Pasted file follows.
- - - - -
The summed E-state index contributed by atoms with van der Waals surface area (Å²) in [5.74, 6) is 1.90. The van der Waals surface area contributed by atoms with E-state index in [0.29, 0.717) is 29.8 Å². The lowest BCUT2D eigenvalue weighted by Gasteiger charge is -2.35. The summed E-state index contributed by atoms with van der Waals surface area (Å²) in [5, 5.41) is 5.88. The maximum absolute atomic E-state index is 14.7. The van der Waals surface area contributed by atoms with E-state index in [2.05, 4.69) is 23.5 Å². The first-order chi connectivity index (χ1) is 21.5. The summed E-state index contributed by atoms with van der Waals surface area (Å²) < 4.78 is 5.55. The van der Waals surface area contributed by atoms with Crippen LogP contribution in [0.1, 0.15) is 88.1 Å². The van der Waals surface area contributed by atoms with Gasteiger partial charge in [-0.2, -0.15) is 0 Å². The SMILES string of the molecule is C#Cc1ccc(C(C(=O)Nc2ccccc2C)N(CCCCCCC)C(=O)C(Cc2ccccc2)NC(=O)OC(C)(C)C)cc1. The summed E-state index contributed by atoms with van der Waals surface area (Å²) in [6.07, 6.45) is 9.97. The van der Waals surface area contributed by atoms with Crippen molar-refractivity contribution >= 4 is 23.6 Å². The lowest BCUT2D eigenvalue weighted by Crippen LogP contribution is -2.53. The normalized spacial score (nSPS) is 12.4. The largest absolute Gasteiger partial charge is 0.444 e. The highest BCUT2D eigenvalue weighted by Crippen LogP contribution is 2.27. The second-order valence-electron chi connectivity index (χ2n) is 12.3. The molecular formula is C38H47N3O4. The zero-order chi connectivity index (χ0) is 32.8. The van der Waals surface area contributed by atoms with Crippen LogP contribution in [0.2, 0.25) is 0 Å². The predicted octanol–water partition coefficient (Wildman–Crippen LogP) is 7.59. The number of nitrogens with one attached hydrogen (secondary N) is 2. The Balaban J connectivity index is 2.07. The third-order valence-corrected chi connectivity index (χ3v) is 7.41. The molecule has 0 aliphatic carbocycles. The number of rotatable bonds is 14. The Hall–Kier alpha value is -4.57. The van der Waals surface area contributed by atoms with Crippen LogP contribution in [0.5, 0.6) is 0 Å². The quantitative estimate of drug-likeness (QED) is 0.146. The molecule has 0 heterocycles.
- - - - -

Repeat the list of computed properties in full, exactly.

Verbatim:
The summed E-state index contributed by atoms with van der Waals surface area (Å²) in [5.74, 6) is 1.90. The van der Waals surface area contributed by atoms with E-state index in [0.29, 0.717) is 29.8 Å². The lowest BCUT2D eigenvalue weighted by Gasteiger charge is -2.35. The summed E-state index contributed by atoms with van der Waals surface area (Å²) in [5, 5.41) is 5.88. The maximum absolute atomic E-state index is 14.7. The van der Waals surface area contributed by atoms with E-state index in [2.05, 4.69) is 23.5 Å². The first-order chi connectivity index (χ1) is 21.5. The summed E-state index contributed by atoms with van der Waals surface area (Å²) < 4.78 is 5.55. The van der Waals surface area contributed by atoms with Crippen LogP contribution in [0.1, 0.15) is 88.1 Å². The van der Waals surface area contributed by atoms with Gasteiger partial charge in [-0.2, -0.15) is 0 Å². The SMILES string of the molecule is C#Cc1ccc(C(C(=O)Nc2ccccc2C)N(CCCCCCC)C(=O)C(Cc2ccccc2)NC(=O)OC(C)(C)C)cc1. The summed E-state index contributed by atoms with van der Waals surface area (Å²) in [6.07, 6.45) is 9.97. The van der Waals surface area contributed by atoms with Crippen molar-refractivity contribution >= 4 is 23.6 Å². The lowest BCUT2D eigenvalue weighted by Crippen LogP contribution is -2.53. The normalized spacial score (nSPS) is 12.4. The largest absolute Gasteiger partial charge is 0.444 e. The highest BCUT2D eigenvalue weighted by Crippen LogP contribution is 2.27. The second-order valence-electron chi connectivity index (χ2n) is 12.3. The molecular formula is C38H47N3O4. The zero-order chi connectivity index (χ0) is 32.8. The van der Waals surface area contributed by atoms with Crippen LogP contribution in [0.2, 0.25) is 0 Å². The predicted octanol–water partition coefficient (Wildman–Crippen LogP) is 7.59. The number of nitrogens with one attached hydrogen (secondary N) is 2. The Balaban J connectivity index is 2.07. The third-order valence-corrected chi connectivity index (χ3v) is 7.41. The molecule has 0 aliphatic carbocycles. The number of rotatable bonds is 14. The Hall–Kier alpha value is -4.57. The van der Waals surface area contributed by atoms with Crippen LogP contribution in [0.5, 0.6) is 0 Å². The quantitative estimate of drug-likeness (QED) is 0.146. The molecule has 0 heterocycles.